Also on the armrest is a hand throttle and pre-set engine rpm buttons, along with a second joystick that offers great control for the front linkage or if a loader is fitted.
It is good to see buttons to control the direction of travel. Controls for the remaining remotes are found on the right-hand console and are a mix of levers for the mechanical remotes and fingertip toggles for the electric ones.
The rear PTO on this tractor has four speeds, which is more than many other machines.
Speeds are selected via buttons found at the top of the cab’s
‘B’ pillar, while the PTO on/off is found on the right-hand console. Almost all other controls are laid out down the ‘B’, which puts them in easy reach but slightly out of your eye line when driving. The ignition key is also found on this pillar.
The Datatronic 4 display monitor uses a 7-inch colour screen to display in-depth info, form work rates to how the tractor is set up, and allows greater control of various functions.
It can also be used to set up headland management sequences, allow for a single-camera input, and is fully ISOBUS compatible,
allowing implement management screens to be displayed.
While this monitor is adequate, in comparison to most other tractors it is quite small, lacked functionality, and can be a little difficult to navigate through the displayed info.
A closed-circuit load-sensing hydraulic system uses a variable displacement swash plate pump, which is rated to put out 110 litres of oil per minute. Impressively, independent tests managed to get a maximum of 102L/min out of a single spool, which is more than adequate for most tasks.
Carrying seven sets of hydraulic remote valves made up of four at the rear and three at the front, including one to operate the front linkage, provides plenty of options. Of the four rear remotes, two are electronic and two mechanical.
The Massey also still has mechanical remotes. Release levers on the rear couplers are great to see and make uncoupling hoses easy.
In the cab, controls for the hydraulics are a little mixed and confusing. There is a cross-gate joystick on the armrest for two remotes, some push buttons on the top of the main joystick to control a further set, and three fingertip buttons on the righthand console.
Control can be can be swapped and Massey has provided limited ability to assign remotes to different controls through the monitor. The two mechanical spools use levers found on the right-hand console.
Flow rates can be adjusted on the Datatronic screen. Loadsensing power beyond valves and a hydraulic trailer brake at the rear were good to see.
Simple and effective linkage controls are important and they are fairly straightforward in the Massey. There are up and down buttons on top of the main joystick as well as a scroll wheel down the side of the armrest for fine control of the height.
As you would expect, there are controls for max height, raise/ drop rate, draft etc., which can all be easily adjusted. I don’t like the fact that the linkage must first be unlocked before it will move even when using the external controls, but I know everyone will say it’s for safety.
The rear lift capacity is stated at 9900kg at the Cat 3 hook ends, which made hitching the tractor to a Sumo Trio straightforward. Stabilisers were also easily adjusted.
External buttons to control the rear linkage are on both rear mudguards, as well as a PTO stop button – great to see and helpful when hitching implements.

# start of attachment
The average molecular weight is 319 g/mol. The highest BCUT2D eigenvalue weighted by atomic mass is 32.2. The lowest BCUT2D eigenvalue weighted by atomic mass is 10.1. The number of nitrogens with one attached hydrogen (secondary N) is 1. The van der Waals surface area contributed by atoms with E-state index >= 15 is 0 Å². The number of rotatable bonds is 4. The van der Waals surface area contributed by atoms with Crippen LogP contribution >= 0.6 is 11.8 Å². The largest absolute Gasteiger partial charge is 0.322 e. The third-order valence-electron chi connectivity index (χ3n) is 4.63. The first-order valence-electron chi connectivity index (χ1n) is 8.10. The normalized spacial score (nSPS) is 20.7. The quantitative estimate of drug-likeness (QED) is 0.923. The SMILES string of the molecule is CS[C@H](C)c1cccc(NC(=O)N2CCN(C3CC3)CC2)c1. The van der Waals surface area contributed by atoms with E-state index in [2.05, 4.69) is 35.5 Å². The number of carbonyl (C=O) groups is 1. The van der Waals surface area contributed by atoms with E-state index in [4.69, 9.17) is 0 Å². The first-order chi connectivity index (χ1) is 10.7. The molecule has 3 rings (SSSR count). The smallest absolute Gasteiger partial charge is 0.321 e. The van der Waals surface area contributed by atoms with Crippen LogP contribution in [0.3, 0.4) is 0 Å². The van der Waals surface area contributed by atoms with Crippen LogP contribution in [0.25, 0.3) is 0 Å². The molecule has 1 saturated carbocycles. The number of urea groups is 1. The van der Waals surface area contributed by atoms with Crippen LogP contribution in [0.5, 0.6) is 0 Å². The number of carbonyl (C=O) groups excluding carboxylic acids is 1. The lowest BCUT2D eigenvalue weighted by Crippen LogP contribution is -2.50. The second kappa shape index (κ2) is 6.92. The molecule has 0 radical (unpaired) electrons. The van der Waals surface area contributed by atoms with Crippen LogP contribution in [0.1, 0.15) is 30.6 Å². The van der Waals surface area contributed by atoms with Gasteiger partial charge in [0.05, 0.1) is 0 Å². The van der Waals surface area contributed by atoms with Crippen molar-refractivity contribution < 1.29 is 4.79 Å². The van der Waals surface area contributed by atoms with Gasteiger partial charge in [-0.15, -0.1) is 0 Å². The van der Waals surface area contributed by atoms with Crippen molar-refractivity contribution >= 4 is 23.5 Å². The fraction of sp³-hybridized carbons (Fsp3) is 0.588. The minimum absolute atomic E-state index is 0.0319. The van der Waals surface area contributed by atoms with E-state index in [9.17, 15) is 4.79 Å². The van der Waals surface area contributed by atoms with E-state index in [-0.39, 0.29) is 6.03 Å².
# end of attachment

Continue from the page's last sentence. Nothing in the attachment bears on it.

The front linkage has a respectable lift capacity of 4000kg, which will prove more than ample for most tasks.
Interestingly, this is one of the few tractors with a front linkage but no front PTO, which does limit usefulness, but a front PTO is definitely an option.
Put through its paces out in the field on a 3.5m Sumo Trio, the Massey performed exceptionally well. The 6.6-litre engine poked out plenty of power across a wide rpm range. The transmission
is good at getting this power to the ground with minimal losses and keeping the tractor moving forward at a reasonable speed even under tough conditions.
Hitched up to a Herron trailer (with a gross weight of more than 21 tonnes), the tractor once again proved itself and was more than comfortable getting smoothly up to speed. It felt well balanced with this weight behind it and there were no problems stopping with the help of the hydraulic trailer brakes.
As mentioned earlier, dyno results were impressively close to the stated max engine rpm, setting the Massey apart as one of the few tractors where you actually get the horsepower that you have paid for. Fuel usage on the dyno sat at 38.9L/h which, when worked out on a horsepower basis, was an impressive 0.195 litres per horsepower per hour.
THE BOTTOM LINE
Overall, there are some pleasing results for the Massey
Ferguson 7720. The AGCO power engine did exceptionally well on the dyno and was close to its stated horsepower, giving real value for money when it comes to power. These results were in line with our findings in the field, where it got the power to the ground and pulled exceptionally well.
The build quality is exceptional throughout and the suspension setup offered a smooth, well-balanced ride. The hydraulic system also performed well and the tractor had a higher number of remotes than most. While others are more functional in terms of cab layout, the decision lies with how much functionality is required and sometimes good economic reliable horsepower is hard to beat.
1. The Massey Ferguson 7720 Dyno-VT with a Sumo
Trio cultivator attached
2. Controls and Datatronic monitor in the 7720’s cab
3. A well-laid-out dash incorporates dials and a digital
display to show the tractor’s vital stats
4. The rear linkage has a lift capacity of 9.6 tonnes and
there were four remotes at the rear of the tractor 2
5. There was plenty of hydraulic flow to tip the Herron trailer, with 102L/min out of a single remote
6. The Massey weighs in at more than 8